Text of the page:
Pretzel invites me to sink into a velour-upholstered sofa or a studded leather armchair while she takes care of my paperwork and sends my bags up to a room that looks fancier than what I should be able to afford. I enjoy free coffee and scones and read the paper. I’m informed that cocktail hour starts in an thirty minutes, so I can head up to my room now and freshen up, or take my time with the paper while they ice up the booze. 

I go up to the room. I’ve been upgraded. It’s a corner room, far from the Chinese tour group. It’s on a high floor overlooking the high floors in other buildings. The bathtub is fit for two William Tafts. There’s a box of chocolates on the bed. All because of the shiny card. 

Back down in the lounge, a guitarist strums Gilberto Gil while the smart casual crowd gets business drunk on complimentary highballs. This goes on for two hours. Hors d’oeuvres are available, so that’s dinner sorted. Seven PM, time for some Asian cable and free internet. Alternatively, I can throw my feet onto the chaise lounge and watch the city skyline. 

Come morning, any fogginess from cocktail hour is absorbed by a gratis continental breakfast that actually spans the continents. Every country has a sausage, I’ve learned, and they all go well with eggs and toast. While I’m at it, how about that dim sum corner? Or the miso bar? Or the fatty grilled pork with noodle soup? 

All this is Perfect World Scenario. Shiny Card Scenario. This is the standard by which I now judge hotels. I’m not sure if that makes me a pretentious prick — I’m pretty sure it does — but whatever man. I donate to charity every month and have a rescue dog and I think that goes a little further than thoughts and prayers, so I’m going to enjoy my shiny card benefits. 

Let’s talk about that card some more. Yes, it has an annual fee, and it’s not a small fee, but it’s easily counterbalanced by the cool stuff I don’t have to pay for. Like the George Clooney treatment for one. All this this “Mr. Campeau” business, the executive lounge access, the room upgrade, this all comes with the shiny card.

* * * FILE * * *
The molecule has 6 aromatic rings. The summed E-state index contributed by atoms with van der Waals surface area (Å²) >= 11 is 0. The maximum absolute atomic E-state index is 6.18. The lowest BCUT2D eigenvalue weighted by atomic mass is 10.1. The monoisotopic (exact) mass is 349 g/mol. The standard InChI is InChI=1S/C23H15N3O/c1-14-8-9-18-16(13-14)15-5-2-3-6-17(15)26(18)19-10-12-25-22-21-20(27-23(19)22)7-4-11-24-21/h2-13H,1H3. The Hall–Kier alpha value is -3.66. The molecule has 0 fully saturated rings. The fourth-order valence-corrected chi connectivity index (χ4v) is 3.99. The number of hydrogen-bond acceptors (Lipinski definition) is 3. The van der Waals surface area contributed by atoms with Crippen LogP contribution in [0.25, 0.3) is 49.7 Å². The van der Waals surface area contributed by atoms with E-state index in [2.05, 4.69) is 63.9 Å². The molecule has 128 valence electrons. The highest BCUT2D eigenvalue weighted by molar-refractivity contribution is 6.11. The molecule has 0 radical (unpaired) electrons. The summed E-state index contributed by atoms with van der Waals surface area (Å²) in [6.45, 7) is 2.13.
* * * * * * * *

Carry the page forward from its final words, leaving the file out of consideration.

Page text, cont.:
I also get into airport lounges, where I can sit on a couch and drink complimentary wine and eat noodles and watch the Blazers play basketball and think about getting a free massage while other flyers are sitting in plastic seats that they can’t take a nap on, watching the same Samsung ad run over and over on a loud, angry, 70-inch plasma screen, surrounded by nose-picking toddlers and sweaty bald people. 

In the US, I get to stroll past the morose immigration officials who struggle with anger management, blip my passport, and clear the gate without untying my shoes. 

Upon landing, a Hertz guy walks me to the spaces right next to the office, not the spaces across the parking lot. “Mr. Campeau,” he says (I like that part), “That Ford Festiva you ordered is not available. We’d normally substitute a 1990’s Geo Metro, but you get a Jeep Cherokee. Enjoy.” I never much cared for SUV’s. Then I drove one. I still don’t like them… but I like to drive them.